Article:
Cold Weather Aquaponics

Commercial Aquaponics - The Current State and a Little History

134 posts in this topic

@edmolina.  Thanks for the kind words.  SCHS = Subterranean Cooling and Heating System?  Like this?  

 

I haven't used it personally but the theory makes sense, especially for cooling.  A customer hired me the other day to do some ASHRAE research on how much energy you can transfer using one of these.  

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Jeremiah,

 

Yes, that's exactly it. I did happen to come across that information on your blog after my initial post, and thought "of course as a CWA guy he would know about SCHS, especially considering your relationship with folks in Colorado". I was so hooked on the information you present and the style in which you present it that I went through and read every thread. Congratulations on recently setting up your own domain, and especially on your first born! Continued success!

 

Eddie

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I haven't expended the time to read this thread in its entirety. But I would like to assert that I stridently believe that iAVs (being all I can 'speak to' with conviction) has extreme profit potential,  if (where) implemented with comprehensive competence and commitment.  Scalar considerations are likewise ultimately critical to economic success.  IMO, intensive production (expenditure and management) is the 'easy' part (relatively),  whereas sales (timely made at volume into a 'fair market') is where ALL profitability is to be found (created).   TMK, marketing/sales is an entirely different 'world', distinct from cultivation.

 

Am I biased?  Absolutely!  Positively!  

Confident?  Emphatically! Irreconcilably! 

 

 I (still) believe that I can back-up/sustain said assertion and also demonstrate exceptional returns/viability given favorable capital formation, market-channel opportunity and participants (team) .  I am inclined to'think big', or at what may be seen by many as industrial as opposed to commercial scale  (e.g. 'think' EuroFresh Farms (320 ac) or even Almeria, Spain (but without the African slaves)!    I would also anticipate strong exponential growth potential (rapid expansion) subsequent to a contemporary demonstration of economic viability in 'free market' context.  Conjecture and speculation is considered to be free although there are costs IMO.    Positive result follows from informed cooperative action(s), which flows from capital investment and effective teamwork. TMK.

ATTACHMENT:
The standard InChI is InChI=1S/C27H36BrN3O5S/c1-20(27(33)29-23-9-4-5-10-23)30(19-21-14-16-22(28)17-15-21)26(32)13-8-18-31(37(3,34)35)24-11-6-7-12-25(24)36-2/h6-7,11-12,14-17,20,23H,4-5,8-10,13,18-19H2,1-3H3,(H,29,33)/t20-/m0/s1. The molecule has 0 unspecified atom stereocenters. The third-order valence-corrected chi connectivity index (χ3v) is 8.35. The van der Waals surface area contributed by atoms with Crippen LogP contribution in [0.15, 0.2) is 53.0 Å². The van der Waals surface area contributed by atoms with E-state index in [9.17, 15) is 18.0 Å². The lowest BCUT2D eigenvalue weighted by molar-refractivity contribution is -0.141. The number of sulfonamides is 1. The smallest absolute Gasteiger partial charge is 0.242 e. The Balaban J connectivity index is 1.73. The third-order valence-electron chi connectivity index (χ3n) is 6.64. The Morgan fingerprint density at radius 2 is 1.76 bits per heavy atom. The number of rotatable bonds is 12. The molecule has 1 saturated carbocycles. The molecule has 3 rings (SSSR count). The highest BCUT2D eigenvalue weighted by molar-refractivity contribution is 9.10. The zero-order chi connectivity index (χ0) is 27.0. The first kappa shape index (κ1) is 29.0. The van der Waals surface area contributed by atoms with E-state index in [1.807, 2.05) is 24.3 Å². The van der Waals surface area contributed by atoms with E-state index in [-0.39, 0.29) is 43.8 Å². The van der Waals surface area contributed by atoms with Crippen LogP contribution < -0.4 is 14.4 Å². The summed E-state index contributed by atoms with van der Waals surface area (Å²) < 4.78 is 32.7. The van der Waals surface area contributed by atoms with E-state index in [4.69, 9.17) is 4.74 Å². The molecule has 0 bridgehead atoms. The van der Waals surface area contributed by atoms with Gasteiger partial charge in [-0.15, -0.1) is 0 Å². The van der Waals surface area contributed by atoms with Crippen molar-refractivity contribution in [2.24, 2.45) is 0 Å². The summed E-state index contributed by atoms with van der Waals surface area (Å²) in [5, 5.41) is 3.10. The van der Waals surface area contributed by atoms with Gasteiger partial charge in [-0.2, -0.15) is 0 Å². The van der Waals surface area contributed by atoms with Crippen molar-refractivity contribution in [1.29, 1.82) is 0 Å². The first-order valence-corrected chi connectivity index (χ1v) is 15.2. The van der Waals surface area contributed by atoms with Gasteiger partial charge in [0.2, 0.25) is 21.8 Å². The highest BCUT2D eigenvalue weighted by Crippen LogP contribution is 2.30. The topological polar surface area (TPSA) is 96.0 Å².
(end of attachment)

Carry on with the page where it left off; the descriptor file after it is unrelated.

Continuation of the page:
Am I optimistic that it will ever happen?   No way Jose!  

   Not unless the likes of Apple, Facebook, Gates, Google, Soros, or Walton heirs, et al  see-the-light and anti-up.

But it could - and IMO should (needs to) - both at industrial-scale in 'the West' and at small-holder 'commercial' in LDC context.

 

"The trouble with the world is that the stupid are cocksure and the intelligent are full of doubt."
~ Bertrand Russell

 ...which admittedly places me firmly in the stupid seats

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Well, Okay then!  I finally waded thru the thread.  Several points stood out as valid, others leaped off the page at me, and the poly-ticks left me nauseated. as I knew it could.

 

Not sure who first brought this up, initially or subsequently, but here's my take/spin on NAI's role in AP -  in brief,     Aka, Open mouth, Insert foot, Gag, spit spit

 

I knew the Todd's, McLarney, Zweig and others at NAI back when it was 'happening' in Falmouth.  Good folks ALL.  One of whom remains a close friend today.   And the Todd's certainly did have/make many positive contributions,  other than wrt AP, IMO. 

 

TMK, only Bill can be reasonably said to have been 'investigating' integrated aquaculture at NAI (at that time).  Later,  Ron and I co-presented a multi-day "integrated aquaculture" workshop at Wood's Hole in 1989.  While he/they did have floating lettuce on Styro raft over a (stagnant)) tilapia tank by then, it was NOT recirculatory (zero provision for waste treatment/removal or any other water quality variable/factor) - at all - and 'production' of both plants and tilapia was basically non-existent (i.e. fish grazed off the plant roots, also high mortality and no fish growth as I recall). OTOH, if anyone can be credited with Styro-rafts/floating I supposed it'd have to be Bill and Ron - altho Auburn may have been dabbling with this too at that time. - just saying.   So, TMK, DWC or the 'raft' approach were probably initiated at NAI, then thru Auburn and on to UVI.